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Article

Lars-Olof Albertson

Romanesque church in the village of Åkirkeby on the island Bornholm, Denmark. The church, dedicated to St Hans, was constructed in the second half of the 12th century and is the largest church on Bornholm. The oldest parts are the apse, the choir, and the lowest part of the nave. The upper part of the nave and the tower were later additions. The porch dates from the first half of the 13th century and is one of the oldest in Denmark. A greenish sandstone and brownish slate were used for the walls. The nave was constructed with two arcade walls, one running in the middle of the nave from the triumph wall to the tower wall, the other one running from the south entrance to the north entrance. Both were removed during restoration in ...

Article

Mary Gough

Early Christian monastery on the southern slopes of the Taurus Mountains in Isauria, part of the Roman province of Cilicia in south-western Turkey. It is some 300 m above the main road between Silifke (anc. Seleucia) and Konya (anc. Iconium), 21 km north of Mut (anc. Claudiopolis). From two funerary inscriptions, pottery and coins, the monastery may be securely dated to the reigns of two Isaurian emperors, Leo (...

Article

Robert Will

Former Benedictine convent of nuns, dedicated to St Saviour, in Alsace, France. Founded in the 9th century, it was suppressed at the Revolution in 1789. The west tower and the nave with tribunes were rebuilt in the 17th century, but the crypt and western block survive and contain important Romanesque remains. The sculptural decoration, executed in sandstone from the Vosges, is concentrated on the ...

Article

Tania Velmans

Monastery situated on a wooded hill 11 km south of Asenovgrad in Bulgaria. It was founded in 1081 ad by the Georgian donors Grigori and Apazi Pakuriani after they had been granted control over extensive lands in the Rodopi Planina mountains by the Byzantine emperor Alexios Komnenos (...

Article

Former Cluniac monastery in south-western France. The wealthy abbey was founded in ad 855 and reformed by Cluny under Géraud II towards 1097. It had the privileges confirmed by Paschal II in 1103 and received a donation from the Bishop of Cahors in 1112. The church, which is set between the Limousin, Rouergue, and Quercy regions, comprises a choir surrounded by an ambulatory with three radiating chapels, a projecting transept, and an aisled nave of four bays, a scheme related to such Limousin churches as Le Dorat and St Robert. It is best known for the enormous portal embrasure carved in porous limestone on the south side of the nave. On the tympanum Christ is enthroned in front of the cross and other instruments of the Passion and appears between angels sounding trumpets. Below are seven beasts. This victorious ...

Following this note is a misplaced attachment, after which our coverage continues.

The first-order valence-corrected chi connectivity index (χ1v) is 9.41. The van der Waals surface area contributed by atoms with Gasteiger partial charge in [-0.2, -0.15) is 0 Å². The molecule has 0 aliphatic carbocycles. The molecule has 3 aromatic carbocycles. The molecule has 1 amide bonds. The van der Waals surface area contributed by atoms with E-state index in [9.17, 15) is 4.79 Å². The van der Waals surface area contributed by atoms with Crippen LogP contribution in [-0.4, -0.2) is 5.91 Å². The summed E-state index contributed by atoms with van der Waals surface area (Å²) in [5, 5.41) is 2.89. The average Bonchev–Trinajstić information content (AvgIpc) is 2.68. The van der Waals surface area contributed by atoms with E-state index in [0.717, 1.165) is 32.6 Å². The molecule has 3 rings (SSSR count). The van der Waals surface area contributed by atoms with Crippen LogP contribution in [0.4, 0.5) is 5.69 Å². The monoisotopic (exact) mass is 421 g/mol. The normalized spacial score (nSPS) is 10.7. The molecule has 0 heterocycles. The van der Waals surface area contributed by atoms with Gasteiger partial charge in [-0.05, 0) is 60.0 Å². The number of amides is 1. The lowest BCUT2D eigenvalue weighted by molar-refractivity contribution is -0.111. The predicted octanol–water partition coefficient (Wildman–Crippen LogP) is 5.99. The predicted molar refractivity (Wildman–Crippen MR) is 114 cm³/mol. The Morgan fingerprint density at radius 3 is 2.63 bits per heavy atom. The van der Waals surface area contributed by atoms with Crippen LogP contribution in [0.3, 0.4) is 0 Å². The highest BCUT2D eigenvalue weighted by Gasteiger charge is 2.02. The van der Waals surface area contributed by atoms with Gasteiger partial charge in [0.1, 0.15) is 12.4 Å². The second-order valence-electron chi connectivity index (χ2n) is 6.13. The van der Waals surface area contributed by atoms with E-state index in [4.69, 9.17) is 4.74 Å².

Article

Denys Pringle

Crusader castle in Israel built by the Knights Hospitaller c. 1168 and occupied until 1219. It is situated c. 12 km south of the Sea of Galilee, on the eastern edge of a plateau from where it overlooks the Jordan Valley and the site of what in the 12th century would have been the principal river crossings between the Latin Kingdom of Jerusalem and its Muslim neighbours. Some form of castle already occupied the site before ...

Article

Mark Whittow

Group of late Roman and Byzantine sites on the Karadağ, an isolated mountain in the plain north of the Taurus Mountains in the modern province of Karaman in south-central Turkey (Roman and Byzantine Lykaonia). The mountain has been convincingly identified as the site of Barata, a minor city attested as a bishopric from the 4th century ...

Article

K. A. Ottenheym

Castle in Breda, north Brabant, Netherlands. It is one of the first examples of monumental Renaissance architecture in the Netherlands, constructed at a time (1530s) when large buildings there were still dominated by the Late Gothic style from Brabant. A fortress had stood on the site since the 13th century. In ...

Article

Church of the former Benedictine monastery in Northamptonshire, England. It is one of the most substantial Anglo-Saxon buildings to remain largely intact above ground-level. The present structure is not necessarily the first to be built on the site: results of excavations carried out in 1981–2...

Article

Catherine Legros

Former Benedictine priory church, dedicated to St Nicholas of Tolentino, near Bourg-en-Bresse, Burgundy, France. Situated on an important road linking the northern provinces with Italy, the church was built by Margaret of Austria (see Habsburg, House of family, §I, (4)) after the death of her third husband Philibert the Fair, Duke of Savoy, in ...